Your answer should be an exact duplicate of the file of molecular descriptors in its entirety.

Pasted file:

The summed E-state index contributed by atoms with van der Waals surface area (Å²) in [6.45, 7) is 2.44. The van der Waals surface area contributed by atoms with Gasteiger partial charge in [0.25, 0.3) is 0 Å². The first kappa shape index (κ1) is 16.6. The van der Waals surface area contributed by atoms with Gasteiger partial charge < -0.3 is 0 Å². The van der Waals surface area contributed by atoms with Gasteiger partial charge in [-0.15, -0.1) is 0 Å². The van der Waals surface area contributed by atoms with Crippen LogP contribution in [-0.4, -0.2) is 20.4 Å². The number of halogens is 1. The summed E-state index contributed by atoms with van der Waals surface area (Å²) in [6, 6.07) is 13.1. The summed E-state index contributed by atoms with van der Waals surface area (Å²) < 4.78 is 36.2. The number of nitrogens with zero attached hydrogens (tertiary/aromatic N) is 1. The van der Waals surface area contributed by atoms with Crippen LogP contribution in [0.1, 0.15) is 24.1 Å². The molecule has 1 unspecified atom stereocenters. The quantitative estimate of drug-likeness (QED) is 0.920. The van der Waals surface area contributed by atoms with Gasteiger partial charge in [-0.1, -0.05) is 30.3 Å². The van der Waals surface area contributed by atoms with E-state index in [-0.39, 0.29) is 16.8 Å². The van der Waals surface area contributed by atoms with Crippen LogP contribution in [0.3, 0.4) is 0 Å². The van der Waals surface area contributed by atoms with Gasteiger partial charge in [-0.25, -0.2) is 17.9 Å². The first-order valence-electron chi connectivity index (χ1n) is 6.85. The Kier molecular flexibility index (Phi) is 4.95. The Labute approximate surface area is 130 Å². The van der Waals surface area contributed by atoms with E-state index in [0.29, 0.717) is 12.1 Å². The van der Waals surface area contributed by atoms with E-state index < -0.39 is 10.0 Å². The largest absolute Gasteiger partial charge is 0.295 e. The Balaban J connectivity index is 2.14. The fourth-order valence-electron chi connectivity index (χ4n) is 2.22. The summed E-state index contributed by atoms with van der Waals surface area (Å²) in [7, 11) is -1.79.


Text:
The summed E-state index contributed by atoms with van der Waals surface area (Å²) in [6.45, 7) is 2.44. The van der Waals surface area contributed by atoms with Gasteiger partial charge in [0.25, 0.3) is 0 Å². The first kappa shape index (κ1) is 16.6. The van der Waals surface area contributed by atoms with Gasteiger partial charge < -0.3 is 0 Å². The van der Waals surface area contributed by atoms with Gasteiger partial charge in [-0.15, -0.1) is 0 Å². The van der Waals surface area contributed by atoms with Crippen LogP contribution in [-0.4, -0.2) is 20.4 Å². The number of halogens is 1. The summed E-state index contributed by atoms with van der Waals surface area (Å²) in [6, 6.07) is 13.1. The summed E-state index contributed by atoms with van der Waals surface area (Å²) < 4.78 is 36.2. The number of nitrogens with zero attached hydrogens (tertiary/aromatic N) is 1. The van der Waals surface area contributed by atoms with Crippen LogP contribution in [0.1, 0.15) is 24.1 Å². The molecule has 1 unspecified atom stereocenters. The quantitative estimate of drug-likeness (QED) is 0.920. The van der Waals surface area contributed by atoms with Gasteiger partial charge in [-0.1, -0.05) is 30.3 Å². The van der Waals surface area contributed by atoms with E-state index in [-0.39, 0.29) is 16.8 Å². The van der Waals surface area contributed by atoms with Crippen LogP contribution in [0.3, 0.4) is 0 Å². The van der Waals surface area contributed by atoms with Gasteiger partial charge in [-0.25, -0.2) is 17.9 Å². The first-order valence-electron chi connectivity index (χ1n) is 6.85. The Kier molecular flexibility index (Phi) is 4.95. The Labute approximate surface area is 130 Å². The van der Waals surface area contributed by atoms with E-state index in [0.29, 0.717) is 12.1 Å². The van der Waals surface area contributed by atoms with E-state index < -0.39 is 10.0 Å². The largest absolute Gasteiger partial charge is 0.295 e. The Balaban J connectivity index is 2.14. The fourth-order valence-electron chi connectivity index (χ4n) is 2.22. The summed E-state index contributed by atoms with van der Waals surface area (Å²) in [7, 11) is -1.79.